Reel Records

Sunday, 25 May 2014 - 7:15am IST | Place: Mumbai | Agency: dna

A book of rare pictures from the storerooms of the Udaipur City Palace Museum records the evolution of the camera and its role in chronicling the life of the royals, finds Amrita Madhukalya

During his stint in India, James Tod, the British political agent to the mewar of Udaipur, had another role to shoulder — that of teaching the functioning of the camera obscura to the mewar's heir, Maharana Kumar Amar Singh. That was in the early 1800s, at least two decades before the obscura's successor, the camera, landed in the country in erstwhile Calcutta.

Needless to say, the mewar's photographic collection documents not only the complex hierarchy and power struggles of Udaipur but also the evolution of the early camera and its role in the documentation of the life of the royals.

The repository of photographs, several boxes of which were found in 2008 in the various storerooms of the City Palace, include commissioned portraits, photographic gifts, negatives, card photographs, albumen and silver gelatin prints, panoramas, Stevengraphs, stereographs, platinum prints, hand-painted photographs and glass plate negatives from the 1850s to the early 20th century. The collection also includes equipment like old cameras and the display of various techniques that married local and indigenous methods like painting, collaging and photo-montaging, which stand as proof of a rare visual vocabulary.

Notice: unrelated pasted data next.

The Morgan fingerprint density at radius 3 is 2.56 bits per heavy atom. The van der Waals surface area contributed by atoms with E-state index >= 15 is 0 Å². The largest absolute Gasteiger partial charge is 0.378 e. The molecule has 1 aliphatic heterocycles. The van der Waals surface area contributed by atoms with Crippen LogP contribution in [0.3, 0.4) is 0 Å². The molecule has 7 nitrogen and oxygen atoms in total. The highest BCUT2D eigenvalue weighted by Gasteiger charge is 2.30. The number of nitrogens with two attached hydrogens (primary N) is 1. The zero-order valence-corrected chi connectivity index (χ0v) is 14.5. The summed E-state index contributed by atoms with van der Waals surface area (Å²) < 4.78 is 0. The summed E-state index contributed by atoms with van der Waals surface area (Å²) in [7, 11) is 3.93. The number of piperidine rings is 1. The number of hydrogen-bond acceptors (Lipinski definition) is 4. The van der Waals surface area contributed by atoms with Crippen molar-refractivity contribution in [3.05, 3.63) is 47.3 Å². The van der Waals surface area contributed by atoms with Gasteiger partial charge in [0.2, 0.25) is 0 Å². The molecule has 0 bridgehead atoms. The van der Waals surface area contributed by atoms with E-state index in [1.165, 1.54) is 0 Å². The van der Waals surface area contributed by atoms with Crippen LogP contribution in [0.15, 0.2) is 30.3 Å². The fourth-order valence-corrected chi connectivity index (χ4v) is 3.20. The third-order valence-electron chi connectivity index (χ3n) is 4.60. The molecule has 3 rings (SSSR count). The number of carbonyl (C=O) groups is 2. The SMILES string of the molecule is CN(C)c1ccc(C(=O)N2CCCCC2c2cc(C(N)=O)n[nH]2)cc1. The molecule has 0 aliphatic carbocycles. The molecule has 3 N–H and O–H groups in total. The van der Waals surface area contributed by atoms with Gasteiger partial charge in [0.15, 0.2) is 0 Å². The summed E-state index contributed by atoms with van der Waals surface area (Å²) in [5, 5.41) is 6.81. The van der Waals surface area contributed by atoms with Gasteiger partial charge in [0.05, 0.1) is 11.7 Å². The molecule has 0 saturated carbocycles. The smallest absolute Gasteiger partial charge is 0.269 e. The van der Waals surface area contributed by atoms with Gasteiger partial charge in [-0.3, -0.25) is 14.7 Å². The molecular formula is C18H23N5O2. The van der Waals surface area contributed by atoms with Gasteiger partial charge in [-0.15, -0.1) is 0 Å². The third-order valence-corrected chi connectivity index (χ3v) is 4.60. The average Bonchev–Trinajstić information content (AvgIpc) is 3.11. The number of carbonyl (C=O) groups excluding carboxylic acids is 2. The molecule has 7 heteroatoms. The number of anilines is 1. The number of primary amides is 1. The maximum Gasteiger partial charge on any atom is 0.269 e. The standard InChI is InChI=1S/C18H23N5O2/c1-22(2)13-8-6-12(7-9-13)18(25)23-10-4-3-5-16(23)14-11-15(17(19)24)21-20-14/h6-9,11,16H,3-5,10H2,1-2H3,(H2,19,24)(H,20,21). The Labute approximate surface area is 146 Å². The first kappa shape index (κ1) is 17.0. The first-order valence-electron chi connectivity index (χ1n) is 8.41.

After the boxes were found, archivists and researchers worked on the exhaustive collection of more than 18,000 photos for two years to come up with an exhibition at the museum housed at the palace. Titled Long Exposure: The Camera at Udaipur, the exhibition was launched in 2009. Now, five years after the exhibition comes a book that documents rare photos of life in the Udaipur havelis, royal portraits and the restoration process.

"Materials preserved in these archives will now be shared with Indian and global audiences. It is an ongoing process of channelising the huge archives of our heritage and making it relevant to contemporary times," said Arvind Singh, the mewar of Udaipur.

Along with curator Pramod Kumar KG, the book has been penned by Mrinalini Venkateshwaran with contributions by S Girikumar and Lauren Power.

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